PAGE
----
Even when former Chiles track star Justin Cromartie was mowing down opponents in the 110 and 300 hurdles last year, and even when current senior Avery Bartlett was winning 800-meter races and scoring in many other events, the Timberwolves’ boys track team slid under the radar.
And then it won the 2014 FHSAA Class 3A state title by three points over Miami Northwestern on the strength of Cromartie and Bartlett’s impressive state performances.
Since 110 hurdle state champion Cromartie graduated and Bartlett’s body is slowly recovering to the point of being a challenger in the final four weeks of the season, Chiles track coach Scott Gowan isn’t expecting last year’s successes to be easily replicated.
“The next year is always different. You start over brand new,” Gowan said.
“It’s nice we were able to have a great finish last year and were able to win a state title, but this year is a new year and last year doesn’t really count. We started well at our meet, we ran well at Bolles and won that. We’re not at 100 percent, but we’re getting back there. We have time at the end to do that and big meets coming up.”
Chiles was basically an also-ran at this past weekend’s FSU Relays as the Timberwolves’ 4×800 team didn’t run and Gowan leaned on his distance depth in light of Bartlett’s absence. But senior Tyson Murray ran a 3200 in 9:23 that was just two seconds off a Chiles school record, and several others ran well.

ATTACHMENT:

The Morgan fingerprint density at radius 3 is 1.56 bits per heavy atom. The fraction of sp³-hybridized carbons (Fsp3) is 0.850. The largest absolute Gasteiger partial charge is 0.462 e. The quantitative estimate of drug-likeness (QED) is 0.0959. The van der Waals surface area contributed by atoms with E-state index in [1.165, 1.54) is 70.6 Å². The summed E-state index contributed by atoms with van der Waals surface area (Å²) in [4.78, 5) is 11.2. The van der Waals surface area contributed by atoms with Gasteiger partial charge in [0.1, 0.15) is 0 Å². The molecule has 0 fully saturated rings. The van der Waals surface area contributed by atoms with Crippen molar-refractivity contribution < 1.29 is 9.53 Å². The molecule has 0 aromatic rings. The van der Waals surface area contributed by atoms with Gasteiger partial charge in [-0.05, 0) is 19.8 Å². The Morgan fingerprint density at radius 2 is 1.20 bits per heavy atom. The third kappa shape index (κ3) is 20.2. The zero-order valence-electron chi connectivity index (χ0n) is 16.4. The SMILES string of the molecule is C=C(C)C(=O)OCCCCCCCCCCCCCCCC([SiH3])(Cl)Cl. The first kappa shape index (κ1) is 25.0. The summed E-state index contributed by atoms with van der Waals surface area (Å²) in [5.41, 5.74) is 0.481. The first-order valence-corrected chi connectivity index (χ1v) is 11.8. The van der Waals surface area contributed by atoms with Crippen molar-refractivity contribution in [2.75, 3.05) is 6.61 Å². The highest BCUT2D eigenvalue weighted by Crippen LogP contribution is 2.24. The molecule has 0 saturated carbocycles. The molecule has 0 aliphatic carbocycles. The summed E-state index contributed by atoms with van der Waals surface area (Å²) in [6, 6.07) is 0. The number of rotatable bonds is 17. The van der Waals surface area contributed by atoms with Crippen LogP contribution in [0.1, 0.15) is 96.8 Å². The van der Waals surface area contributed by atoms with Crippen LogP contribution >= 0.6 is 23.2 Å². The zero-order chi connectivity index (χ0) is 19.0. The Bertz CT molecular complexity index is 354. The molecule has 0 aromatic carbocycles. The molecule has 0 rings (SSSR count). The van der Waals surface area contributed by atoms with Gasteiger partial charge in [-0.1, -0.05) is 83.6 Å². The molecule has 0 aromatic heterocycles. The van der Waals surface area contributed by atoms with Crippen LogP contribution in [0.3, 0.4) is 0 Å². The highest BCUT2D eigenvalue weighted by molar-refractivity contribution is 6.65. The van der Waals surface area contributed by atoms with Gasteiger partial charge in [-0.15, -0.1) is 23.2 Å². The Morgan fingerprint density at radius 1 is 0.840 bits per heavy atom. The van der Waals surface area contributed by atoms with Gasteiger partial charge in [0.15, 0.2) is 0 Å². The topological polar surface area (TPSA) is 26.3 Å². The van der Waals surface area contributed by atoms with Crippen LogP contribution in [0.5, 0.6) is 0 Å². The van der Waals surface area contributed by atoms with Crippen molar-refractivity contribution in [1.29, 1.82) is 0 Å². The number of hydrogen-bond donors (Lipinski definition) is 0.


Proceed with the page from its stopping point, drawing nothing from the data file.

“We had a good day (Friday) and a good day (Saturday),” Gowan said. “Everything is coming along right on schedule, but the key is everyone needs to be healthy. We’ve had some sickness. We’ve had terrible weather, as everyone else had, to train in this year. It’s not been the greatest season to train. But we’ve had some bright spots.”
The bright spots extended over to the girls team where Chiles junior Emma Tucker— last fall’s All-Big Bend Runner of the Year for girls cross country after an out-of-nowhere third-place state finish— ran her first two-mile race ever in high school in the slower heat of the 3200 invitational. She finished eighth in 11:01.
“It was her first one so we put her in the slower one, but if she’d been in the faster one she’d have fit in nicely and probably finished third or fourth and finished six or eight seconds faster,” Gowan said.
“She was where she needed to be in her first attempt. She finished strong in cross country and everyone knows who she is now. She loves the 800, but I think the 1600 and 3200 are better fits for her. But she’s had a very good track season.”
Bartlett, the defending 800 state champion, is working back to become the horse Chiles’ boys need to make another run to the top of the podium. The Timberwolves host Saturday’s 15th annual Capital City Classic meet before the district, region and state meets run consecutively.
“Last year he had to run four races at the state meet and he may have to do it again this year,” Gowan said.
“I know what it did to him last year and how much it was taken out of him. So believe me, he’s not over-raced and hopefully the plan works.”
Whether the boys can win a state title again, which Gowan views as being possible with better distance depth even without Cromartie’s hurdle points, or the girls make a little noise of their own, Chiles is confident that it has navigated this year’s doldrums in time to unfurl its sails for the final dash to further program prominence.
“Emma ran great, Alexandra Wallace ran her best, Ty Murray just missed the school record, Allan Hernandez ran his best and then we had some young men run (in the 1600 and 3200 consolation) and run their best as well,” Gowan said. “Our 4×400 only ran 3:36, but no one knows how young we are. That was a lot of ninth and tenth graders. So, all in all, great meet and a great weekend. We just need some time to put all the pieces together.”